Terrification

The more you understand something, the less you need to fear it.

Usually.

The anxiety dreams and nightmares of my youth have been all but erased due to my understanding of the world, understanding about my lack of knowledge, and other mechanisms for action within my own psychology. When I first saw the below animated GIF, I immediately understood why it would be perceived to be terrifying, hilarious, both, or neither. It also triggered an association for what was for me another association trigger: One of the most disturbing films I’ve seen, David Lynch’s Mulholland Drive.

terrification animated gif

Not scary per se, but disturbing. Unsettling. An unplaceable oddness. In Mulholland there is a masterful build-up, starting with a cryptic scene in a diner, which ultimately has the character who is describing a state of pure terror to another, walk outside to confirm that fear, as a horrid creature slides out from behind a corner in a most inhuman way—not only is the figure petrifyingly ugly, but the way it moves is the clincher: nothing human moves like that, in a linear, gliding fashion, and in such a triggered manner.

That scene reminds me of one of my most fear-inducing recurring dreams as a child: alone at my house, walking downstairs from the safety of my room, all the windows dark with night, and as I walk towards the kitchen, the head of a figure, presumed to be a robber intent on killing or harming me, quickly pops up—the moment of paralyzation occurs, the head slides away from whence it came, not slow, but not too fast; it doesn’t mind being seen. The paralysis melts, and I have to wake up, because that’s it: that’s the end. The unanswered nature, combined with the uncertain demise, is what makes it so terrifying. The chills that I would get in Lynch’s surrealist mind-maze were the same that I’d feel in that dream and others.

That a few frames of a presumably screeching elderly woman exiting stage-left in a weird manner can elicit the heights of cinematic tension through mere GIFfery is fascinating, lending versatility to how the web can provide media-feels in an instant. But it also further defines the five minutes that Lynch crafts through his singular direction—it is a scene that will live on, beyond the ephemeral meme-sharing thrills that come from a copy & paste, and into how we relate our waking- and dream-selves to ourself and to those around us.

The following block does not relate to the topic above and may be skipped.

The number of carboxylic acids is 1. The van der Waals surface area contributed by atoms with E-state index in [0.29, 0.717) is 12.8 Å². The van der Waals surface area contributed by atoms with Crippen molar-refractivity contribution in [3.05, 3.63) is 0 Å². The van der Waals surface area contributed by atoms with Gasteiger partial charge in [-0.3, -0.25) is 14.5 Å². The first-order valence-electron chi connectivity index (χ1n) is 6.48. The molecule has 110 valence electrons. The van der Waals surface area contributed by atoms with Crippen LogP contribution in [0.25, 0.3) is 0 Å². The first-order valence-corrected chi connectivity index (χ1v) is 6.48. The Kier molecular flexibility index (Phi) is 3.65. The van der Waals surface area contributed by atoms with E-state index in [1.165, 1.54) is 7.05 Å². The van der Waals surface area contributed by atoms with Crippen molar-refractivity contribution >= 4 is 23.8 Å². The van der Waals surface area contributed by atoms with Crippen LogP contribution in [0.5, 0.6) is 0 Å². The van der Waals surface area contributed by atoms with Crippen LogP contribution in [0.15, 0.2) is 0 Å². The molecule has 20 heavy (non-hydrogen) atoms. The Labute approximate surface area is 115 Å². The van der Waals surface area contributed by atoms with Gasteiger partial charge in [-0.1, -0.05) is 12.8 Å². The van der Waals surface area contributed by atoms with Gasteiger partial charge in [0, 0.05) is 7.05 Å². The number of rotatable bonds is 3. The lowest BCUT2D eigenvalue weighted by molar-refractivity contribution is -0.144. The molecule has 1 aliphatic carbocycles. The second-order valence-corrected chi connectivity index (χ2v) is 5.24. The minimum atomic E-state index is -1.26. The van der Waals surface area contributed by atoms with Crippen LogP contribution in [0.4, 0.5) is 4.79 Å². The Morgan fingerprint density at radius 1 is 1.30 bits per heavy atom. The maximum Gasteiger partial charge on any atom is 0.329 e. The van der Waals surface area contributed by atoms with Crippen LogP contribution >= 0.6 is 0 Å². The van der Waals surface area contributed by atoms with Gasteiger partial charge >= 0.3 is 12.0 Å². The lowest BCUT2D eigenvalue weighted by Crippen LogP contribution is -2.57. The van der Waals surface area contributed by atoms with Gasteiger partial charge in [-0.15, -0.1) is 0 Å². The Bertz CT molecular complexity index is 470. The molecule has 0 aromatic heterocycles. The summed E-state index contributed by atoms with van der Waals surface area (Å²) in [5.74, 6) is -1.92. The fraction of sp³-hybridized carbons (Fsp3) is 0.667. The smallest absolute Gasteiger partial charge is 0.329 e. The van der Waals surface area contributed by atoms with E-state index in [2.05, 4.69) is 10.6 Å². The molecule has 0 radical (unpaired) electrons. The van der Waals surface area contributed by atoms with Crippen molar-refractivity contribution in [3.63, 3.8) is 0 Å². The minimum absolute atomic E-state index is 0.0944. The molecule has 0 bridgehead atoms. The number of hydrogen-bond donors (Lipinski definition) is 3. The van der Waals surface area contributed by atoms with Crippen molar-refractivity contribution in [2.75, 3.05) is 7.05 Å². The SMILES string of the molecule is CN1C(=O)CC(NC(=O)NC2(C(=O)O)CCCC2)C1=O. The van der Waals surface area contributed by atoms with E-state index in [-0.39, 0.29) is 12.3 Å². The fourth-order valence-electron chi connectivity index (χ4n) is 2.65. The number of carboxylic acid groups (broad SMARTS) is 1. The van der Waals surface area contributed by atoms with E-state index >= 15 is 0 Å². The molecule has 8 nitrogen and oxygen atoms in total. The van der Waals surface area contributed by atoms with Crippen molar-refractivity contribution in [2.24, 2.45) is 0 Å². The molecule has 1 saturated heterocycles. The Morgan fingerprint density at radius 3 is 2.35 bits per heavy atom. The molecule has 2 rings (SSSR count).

Further reading: Alex Gladwin does an excellent job of analyzing the whole scene in his write-up, The Tuesday Zone: The Winkie’s Diner Scene from ‘Mulholland Drive’.

Original GIF post here.

insomnia dream reversion

argh, can’t sleep. but at least i’m remembering my dream from last night: following an epic Open Range style shootout in an idyllic river-town the likes of which i’ve never seen, the dream transitions into a showdown in some opulent ancient ruins with beaming sunlight filtering through sky-high trees onto the crumbling stone below (a strong Tomb Raider theme (the game, not the movie(s)) is also present here).

the duel is between me and a master, in the style of a hybrid (tribrid?) Jodorowski, Tarantino, and P.T. Anderson film. actually, maybe exchange Crouching Tiger Hidden Dragon for P.T. and the battle goes on for a while. it’s mostly quiet, except for various projectile ricochets. i eventually have to commit honorable, warrior-grade, mid-air, slow-motion, blade-induced suicide as it reaches a point where I surely have lost versus my superior and am falling to an almost certain doom anyway. maybe the outro slo-mo is a nod to Wes Anderson. yeah, let’s go with that.